It’s a go as of now.
Thomas Bach is insisting that the 2020 Tokyo Olympics will take place as scheduled starting on July 24. But there are a number of Olympic Committees globally that have told Bach, who is the president of the International Olympic Committee, that it would be so much wiser for him and the IOC delegates to shelve their plans and hold the two-week sports gathering at another time, maybe in 2021 or 2022 when coronavirus drug treatments and vaccines are available. On Friday, United States Track and Field along with USA Swimming formally told the United States Olympic Committee that the two groups really don’t want to go to Japan in the middle of a pandemic. On Saturday, The Brazilian Olympic Committee released a statement urging that the Tokyo Games should be postponed until 2021 because of health concerns or rising COVID-19 infection rates.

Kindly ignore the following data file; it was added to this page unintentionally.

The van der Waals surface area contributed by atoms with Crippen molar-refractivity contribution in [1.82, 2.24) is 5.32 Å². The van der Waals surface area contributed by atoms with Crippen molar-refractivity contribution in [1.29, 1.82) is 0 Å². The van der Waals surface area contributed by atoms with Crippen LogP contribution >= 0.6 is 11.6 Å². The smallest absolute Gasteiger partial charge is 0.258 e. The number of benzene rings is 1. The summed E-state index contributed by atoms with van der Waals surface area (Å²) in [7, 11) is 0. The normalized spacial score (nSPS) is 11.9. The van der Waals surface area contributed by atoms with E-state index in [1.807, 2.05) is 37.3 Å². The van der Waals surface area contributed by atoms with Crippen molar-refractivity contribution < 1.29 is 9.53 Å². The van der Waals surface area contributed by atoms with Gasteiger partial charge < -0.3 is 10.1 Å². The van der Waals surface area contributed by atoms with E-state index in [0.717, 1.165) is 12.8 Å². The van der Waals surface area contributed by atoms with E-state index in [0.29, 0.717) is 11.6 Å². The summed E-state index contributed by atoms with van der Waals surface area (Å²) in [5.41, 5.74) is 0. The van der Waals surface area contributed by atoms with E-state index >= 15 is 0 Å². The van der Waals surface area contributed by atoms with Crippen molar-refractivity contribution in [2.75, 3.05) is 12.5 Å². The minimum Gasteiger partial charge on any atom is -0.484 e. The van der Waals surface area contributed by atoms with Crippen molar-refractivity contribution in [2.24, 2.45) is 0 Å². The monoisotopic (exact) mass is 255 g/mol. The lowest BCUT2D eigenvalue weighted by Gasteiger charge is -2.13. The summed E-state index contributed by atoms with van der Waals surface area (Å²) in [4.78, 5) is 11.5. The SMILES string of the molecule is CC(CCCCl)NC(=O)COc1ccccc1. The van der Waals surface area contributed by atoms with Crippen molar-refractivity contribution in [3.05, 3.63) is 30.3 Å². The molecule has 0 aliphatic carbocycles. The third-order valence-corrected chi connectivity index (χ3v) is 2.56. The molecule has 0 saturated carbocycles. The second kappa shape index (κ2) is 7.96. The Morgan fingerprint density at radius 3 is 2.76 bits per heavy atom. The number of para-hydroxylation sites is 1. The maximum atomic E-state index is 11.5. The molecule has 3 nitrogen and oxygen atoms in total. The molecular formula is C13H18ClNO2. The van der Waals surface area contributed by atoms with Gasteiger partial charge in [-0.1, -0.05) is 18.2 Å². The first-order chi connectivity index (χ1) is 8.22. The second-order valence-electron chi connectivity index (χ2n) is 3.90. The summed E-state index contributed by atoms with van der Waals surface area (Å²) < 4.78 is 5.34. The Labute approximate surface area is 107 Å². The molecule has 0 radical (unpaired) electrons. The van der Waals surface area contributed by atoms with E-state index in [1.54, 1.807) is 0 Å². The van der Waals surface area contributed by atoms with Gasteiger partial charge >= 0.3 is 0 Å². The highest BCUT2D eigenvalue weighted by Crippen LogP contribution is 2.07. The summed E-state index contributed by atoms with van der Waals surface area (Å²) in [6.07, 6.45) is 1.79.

In Norway, the Olympic Committee statement was simple. “Our clear recommendation is that the Olympic Games in Tokyo shall not take place before the COVID-19 situation is under firm control on a global scale.” Japan does not want to delay the Olympics and the IOC wants the Olympics to start on time. Bach told the New York Times on Thursday, “We are affected by this crisis like everyone else and we are concerned like everybody else. We are not living in a bubble or on another planet. We are in the middle of our societies.” But the IOC is plowing ahead and contends that the IOC is ahead of other sports leagues. “They (other leagues) are even more optimistic than we are, because most of them have postponed their events until April or the end of May. We are talking about the end of July,” Japan’s Deputy Minister Taro Aso on Wednesday conceded that having a July Olympics would not make sense without athletes’ support.